This is Why ...
This is Why . . . Christian author, Henry Van Til wrote, “Culture derives its meaning from man’s faith in God; it is never an end in itself, but always a means of expressing one’s religious faith.” Simply put, culture is religion externalized.
What does this mean?
It means that if you examine any society, large or small, you will find that its culture is a reflection of the society’s religious beliefs. At the root of culture is religion. Think back to ancient Egypt, Greece, Rome and Central America. Their entire worlds – art, literature, architecture, practices, medicine, and more — revolved around a particular religious belief system. When you stop to consider what our culture is like here in America today, it is no surprise that there has been a major shift towards a more secular nation over the past few decades beginning with removing prayer from schools in the early 1960s.
For nearly half a century the vast majority of Americans are being raised in a public school system that is teaching them to separate religion and faith and to leave those things at home when they enter the classroom, workspace, or market. It is no wonder that as an overall culture we feign religion and bleed secularism.
Archbishop Fulton Sheen expressed his concerns about this shift when he said, “I am worried about America! I am not so much worried about its politics and economics, important though they be: I am worried about its soul. After all, politics and economics are determined by the sense of values which underlies them.” He also understood that our nation’s problems were determined by our sense of values, or lack thereof – culture is religion externalized. It is for this reason that St. Francis understands the deeply seated need for our school to reflect our faith in all aspects. Our students must be given a place where the faith and values they are being taught at home are reinforced in their daily education outside the home.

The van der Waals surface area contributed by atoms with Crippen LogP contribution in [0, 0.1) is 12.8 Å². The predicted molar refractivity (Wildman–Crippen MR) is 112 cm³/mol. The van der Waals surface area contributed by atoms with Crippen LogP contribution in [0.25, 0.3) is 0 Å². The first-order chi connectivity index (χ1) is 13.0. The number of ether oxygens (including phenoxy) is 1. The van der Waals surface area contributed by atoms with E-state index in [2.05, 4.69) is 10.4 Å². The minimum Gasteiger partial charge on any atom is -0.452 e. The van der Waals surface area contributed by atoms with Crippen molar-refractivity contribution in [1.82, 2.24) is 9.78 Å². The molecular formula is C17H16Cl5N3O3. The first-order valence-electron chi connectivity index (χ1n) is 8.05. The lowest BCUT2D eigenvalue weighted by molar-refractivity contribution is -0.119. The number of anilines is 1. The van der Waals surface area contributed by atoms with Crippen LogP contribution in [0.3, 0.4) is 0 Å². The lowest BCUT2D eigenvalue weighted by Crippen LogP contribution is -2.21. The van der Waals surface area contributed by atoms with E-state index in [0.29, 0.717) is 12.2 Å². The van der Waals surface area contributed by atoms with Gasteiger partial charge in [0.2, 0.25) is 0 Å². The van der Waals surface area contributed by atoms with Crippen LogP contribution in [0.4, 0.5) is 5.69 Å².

This is why it is so important to consider everything from the religion courses being offered to the symbolism placed in about the school as an opportunity to reinforce our students’ faith. This is why we view all student activities such as athletics, performing arts, robotics, field trips, and school events as an opportunity to reinforce what students are learning about their faith.
This is why acts of service are part and parcel of the overall education at St. Francis. These are a legitimate means of allowing students to practice their faith within the community. This is why religion will be integrated in all courses being taught. We understand that there is no way to separate religion from culture because culture is, by definition, religion externalized.
Understanding and believing this paradigm about our world is what separates St. Francis from other schools and this is why you might want to consider St. Francis for your child.